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A Second Thanksgiving

A Second Thanksgiving

Our family had a second Thanksgiving, or rather, a second giving of thanks last week and for good reason.

In 1990 the US Army sent our family to Anchorage, Alaska with my assignment to Ft. Richardson. Four years later, I retired, and our family planted our flag in Anchorage for the next twenty-three years.

A year ago, Pam and I moved from Anchorage to St. George, Utah having decided that at our advancing age, Alaska winters were getting a bit tough to take both physicallyand mentally.

The hardest part was leaving behind four children, four grandchildren, daughters-in-law, friends, and a home with all its wonderful memories that we’d known for twenty-seven years.

Of course, when the 7.2 magnitude earthquake hit Anchorage last week, we were anxious and fearful. We’ve been through enough quakes, some pretty good rockers, that we immediately knew that one of that strength could be severe, perhaps even devastating.

It was with deepest thanks and with tears in our eyes that we found out during theday that all of our Anchorage family, sons, Grant, Patrick, Joseph, and Matthew, Joseph’s wife DeLynda, Matthew’s girlfriend, Tomi, and our grandchildren, Isaac, Eve, Esther, and Leah were safe and sound. As Pam said in her Facebook post, “Shaken, but all fine.” A quite intended pun and both literal and accurate.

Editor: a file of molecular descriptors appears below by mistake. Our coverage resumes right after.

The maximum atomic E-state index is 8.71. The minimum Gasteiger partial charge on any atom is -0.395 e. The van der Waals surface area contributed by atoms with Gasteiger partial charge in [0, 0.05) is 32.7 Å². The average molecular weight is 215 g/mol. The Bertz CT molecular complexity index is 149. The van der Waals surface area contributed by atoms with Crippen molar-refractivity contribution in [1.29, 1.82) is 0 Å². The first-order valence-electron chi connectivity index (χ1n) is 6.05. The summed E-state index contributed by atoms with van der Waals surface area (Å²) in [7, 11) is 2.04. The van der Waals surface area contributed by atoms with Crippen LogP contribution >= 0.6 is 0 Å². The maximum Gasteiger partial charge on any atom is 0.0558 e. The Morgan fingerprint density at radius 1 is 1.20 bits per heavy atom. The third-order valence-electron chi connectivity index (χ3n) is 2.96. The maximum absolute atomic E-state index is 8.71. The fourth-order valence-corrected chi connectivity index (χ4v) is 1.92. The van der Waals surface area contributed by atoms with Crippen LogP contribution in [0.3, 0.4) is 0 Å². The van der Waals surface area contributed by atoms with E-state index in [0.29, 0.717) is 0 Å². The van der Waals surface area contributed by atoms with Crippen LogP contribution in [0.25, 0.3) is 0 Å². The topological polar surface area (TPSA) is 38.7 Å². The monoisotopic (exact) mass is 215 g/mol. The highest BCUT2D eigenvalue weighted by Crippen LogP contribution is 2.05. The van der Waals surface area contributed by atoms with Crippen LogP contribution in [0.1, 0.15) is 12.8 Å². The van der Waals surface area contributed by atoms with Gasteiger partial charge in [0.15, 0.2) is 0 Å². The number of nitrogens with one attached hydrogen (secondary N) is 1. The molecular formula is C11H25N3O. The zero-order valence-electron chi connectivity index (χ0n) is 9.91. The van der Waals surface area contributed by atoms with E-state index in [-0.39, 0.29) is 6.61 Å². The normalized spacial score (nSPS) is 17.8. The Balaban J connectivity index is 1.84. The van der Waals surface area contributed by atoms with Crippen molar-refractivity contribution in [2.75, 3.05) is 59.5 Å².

They’ve all got stories to tell.

Patrick was working on the 8th floor of City Hall when the quake hit. Downtown Anchorage buildings are built with the ability to sway/tilt quite a bit without breaking when an earthquake hits. Nevertheless, as the building began to shimmy from the intense shaking, Patrick’s gallows humor was, “is it better to be on the bottom floor when a quake hits and the building falls on you or is it better to be on the top floor and ride the falling debris down to the ground floor?”

He rode out the quake standing in a doorframe but both he and Grant, who works in the same building and was on the 7th floor had a hard time exiting the building as the stairways became jammed and nearly impassable due to damage and an injury. Both made it out however as did everyone else in the building.

Joseph is a supervisor with FedEx at the airport. After the earthquake, his company decided to send everyone home until they could do an assessment of the facility and their ability to process packages. What is usuallya 15-minute drive home for Joseph took an hour and a half because the damage to the main roads was such that he had to keep turning around and finding alternate ways to his house.

Now, that doesn’t sound bad except that many gas stations were unable to pump because of no electricity and those few who were open had mammothlines of cars. Run out of gas and it’s a long walk home in the cold, snow, and ice.

DeLynda, Joseph’s wife, was at home when the temblor hit. She said that their dog, Pepper, a smallChihuahua was perfectly fine during the shaking. However, their large(and therefore supposedly brave) dog, Paisley, was a scaredy-dog, whining, running around, and crying in fright.

They lost power for a bit but it returned a few hours later. Losing power for a few hours doesn’t sound like a big deal. However, in Anchorage, boilers provide most of the heating in residential homes. Boilershave electrical components that make them work in heating the water that flows through the baseboard heaters and providing enough warmth to heat a house. No electricity, no working boiler. No working boiler, no heat. No heat and it becomes frigid, swiftly.